Debt charity cuts 20 jobs after it was 'mis-sold' insurance product

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A debt charity claims it has been forced to cut a third of its staff after being "mis-sold" a complicated insurance product.

Derby-based Direct Help and Advice said it was "in limbo" while it awaits the outcome of a mis-selling claim against Royal Bank of Scotland (RBS).

Derby North MP Chris Williamson said he was urging ministers to press the bank into "pulling its socks up".

RBS said it hoped to resolve the matter soon.

The charity said it had been waiting five months for a decision on whether it was mis-sold an interest rate hedging product to support its mortgage loan in 2009.

If the claim is successful, it could be paid as much as £200,000 in compensation, according to chief executive Ian Grostate.

The mis-selling scandal

  • It is thought about 40,000 small businesses were sold products, known as interest rate hedging products (IRHPs), between 2001 and 2008
  • Many who had taken out a loan with their bank were advised to "hedge" against the possibility of interest rates going up
  • In return for higher fees, they were told they would not have to pay extra if the Bank of England raised base rates.
  • In fact, the Bank reduced rates, from 2008 onwards
  • As a result, many small firms were faced with paying much more for their loans, or having to find tens of thousands of pounds in exit fees
  • The four banks concerned - HSBC, Lloyds, Barclays and Royal Bank of Scotland - made large profits from the products

However, if the bank dismisses the claim, the charity, which helps people at risk of being made homeless, could be forced to shut down services.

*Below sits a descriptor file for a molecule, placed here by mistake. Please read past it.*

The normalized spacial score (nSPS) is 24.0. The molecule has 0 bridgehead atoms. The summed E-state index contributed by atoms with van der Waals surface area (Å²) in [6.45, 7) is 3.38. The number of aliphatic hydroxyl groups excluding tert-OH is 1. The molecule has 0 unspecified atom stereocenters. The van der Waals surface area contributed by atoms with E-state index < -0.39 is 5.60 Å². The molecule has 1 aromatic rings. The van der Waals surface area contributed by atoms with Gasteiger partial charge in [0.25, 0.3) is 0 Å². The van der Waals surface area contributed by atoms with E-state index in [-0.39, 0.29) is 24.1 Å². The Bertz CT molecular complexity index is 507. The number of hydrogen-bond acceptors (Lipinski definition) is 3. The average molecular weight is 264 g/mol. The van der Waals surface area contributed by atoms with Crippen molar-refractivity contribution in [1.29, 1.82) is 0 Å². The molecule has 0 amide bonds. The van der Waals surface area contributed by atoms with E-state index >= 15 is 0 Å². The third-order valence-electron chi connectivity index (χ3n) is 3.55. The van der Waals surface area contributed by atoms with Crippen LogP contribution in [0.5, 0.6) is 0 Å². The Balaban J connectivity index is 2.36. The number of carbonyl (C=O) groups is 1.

'Unacceptable attitude'

The charity, which now employs 40 staff and helps about 5,000 people a year, was sold its current mortgage arrangements by NatWest, which is owned by RBS Group.

It claims that the bank persuaded the charity to support its existing mortgage with an interest rate hedge product that left it having to pay £3,000 a month in loan servicing and debt exposure fees.

Since 2009, it has cost the charity £150,000, forcing it to let 20 staff go, he added.

Derby North MP Chris Williamson said he had written to RBS about its "unacceptable attitude".

"It is a travesty that Direct Help and Advice has been forced into this position of limbo with RBS seemingly uninterested in resolving the situation," said the Labour MP.

"Derby people are suffering, and while RBS kicks its heels, Direct Help and Advice is unable to commit the resources needed to offer support."

A RBS spokesman said: "We are sorry to hear of the frustrations experienced and can confirm that this enquiry is in the very latter stages of review by the independent reviewer.

"We have advised the customer of the reason for the delay and hope to have this matter resolved shortly."

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